Trump Casinos' Tax Debt Was $30 Million. Then Christie Took Office.
By the time Chris Christie became governor of New Jersey, the state’s auditors and lawyers had been battling for several years to collect long-overdue taxes owed by the casinos founded by his friend Donald J. Trump.
The total, with interest, had grown to almost $30 million. The state had doggedly pursued the matter through two of the casinos’ bankruptcy cases and even accused the company led by Mr. Trump of filing false reports with state casino regulators about the amount of taxes it had paid.
But the year after Governor Christie, a Republican, took office, the tone of the litigation shifted. The state entertained settlement offers. And in December 2011, after six years in court, the state agreed to accept just $5 million, roughly 17 cents on the dollar of what auditors said the casinos owed.
Tax authorities sometimes settle for lesser amounts to avoid the costs and risks of further litigation, legal experts said, but the steep discount granted to the Trump casinos and the relationship between the two men raise inevitable questions about special treatment.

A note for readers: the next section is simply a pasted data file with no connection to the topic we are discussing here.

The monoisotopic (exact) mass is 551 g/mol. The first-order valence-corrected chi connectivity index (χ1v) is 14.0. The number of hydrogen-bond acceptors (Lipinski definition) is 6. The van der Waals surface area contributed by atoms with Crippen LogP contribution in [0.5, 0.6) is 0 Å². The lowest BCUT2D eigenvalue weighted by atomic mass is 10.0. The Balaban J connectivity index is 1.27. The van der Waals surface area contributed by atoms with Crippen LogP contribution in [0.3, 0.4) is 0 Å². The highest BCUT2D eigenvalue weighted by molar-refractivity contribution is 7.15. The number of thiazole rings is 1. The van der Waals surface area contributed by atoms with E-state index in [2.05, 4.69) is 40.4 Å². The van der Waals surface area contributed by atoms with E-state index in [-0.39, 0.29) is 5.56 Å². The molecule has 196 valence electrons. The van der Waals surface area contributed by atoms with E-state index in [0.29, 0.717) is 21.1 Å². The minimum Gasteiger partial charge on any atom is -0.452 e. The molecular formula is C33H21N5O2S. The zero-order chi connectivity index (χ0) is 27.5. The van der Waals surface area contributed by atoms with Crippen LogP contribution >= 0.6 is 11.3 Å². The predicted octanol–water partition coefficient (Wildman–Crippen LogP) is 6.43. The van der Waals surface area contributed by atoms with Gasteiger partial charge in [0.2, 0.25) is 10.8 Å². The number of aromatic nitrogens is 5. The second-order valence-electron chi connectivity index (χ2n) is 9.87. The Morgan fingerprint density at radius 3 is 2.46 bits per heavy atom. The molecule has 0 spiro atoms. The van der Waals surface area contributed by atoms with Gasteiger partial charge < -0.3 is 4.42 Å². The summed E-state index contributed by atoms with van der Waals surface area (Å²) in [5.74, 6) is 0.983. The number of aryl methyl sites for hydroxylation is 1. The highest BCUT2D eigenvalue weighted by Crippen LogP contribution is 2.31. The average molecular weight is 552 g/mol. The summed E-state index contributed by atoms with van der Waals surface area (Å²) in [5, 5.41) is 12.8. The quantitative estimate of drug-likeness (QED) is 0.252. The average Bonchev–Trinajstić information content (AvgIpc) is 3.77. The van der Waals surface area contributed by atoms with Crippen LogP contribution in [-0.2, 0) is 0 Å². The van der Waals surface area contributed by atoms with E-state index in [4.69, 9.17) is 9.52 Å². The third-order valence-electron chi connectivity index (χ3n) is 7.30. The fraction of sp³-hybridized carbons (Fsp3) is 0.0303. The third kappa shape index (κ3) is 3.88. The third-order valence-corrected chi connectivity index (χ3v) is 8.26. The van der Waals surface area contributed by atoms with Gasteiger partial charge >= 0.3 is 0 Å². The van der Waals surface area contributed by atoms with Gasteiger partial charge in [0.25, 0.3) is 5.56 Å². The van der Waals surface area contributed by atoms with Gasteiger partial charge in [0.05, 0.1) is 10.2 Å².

“You can’t tell whether there’s something problematic, but it’s pretty striking that this one was written down so much,” said David Skeel, a professor at the University of Pennsylvania Law School who specializes in bankruptcy law and reviewed the case at the request of The New York Times.
By that measure, the deal with New Jersey looks remarkably shrewd. The casinos did far better, for example, than those that benefited from a program Mr. Christie introduced in 2014 under which the state agreed to consider reducing penalties for delinquent taxpayers but only if they caught up on all overdue taxes and interest.
Public records do not create a clear picture of how the agreement was reached. A spokeswoman for Mr. Trump said she would be in touch regarding questions sent to her. But she did not reply further or respond to subsequent messages.
Mr. Trump and Gov. Chris Christie at a campaign rally in Texas in February. Mr. Trump has given Mr. Christie, a longtime friend, the task of heading his transition committee. Credit Cooper Neill for The New York Times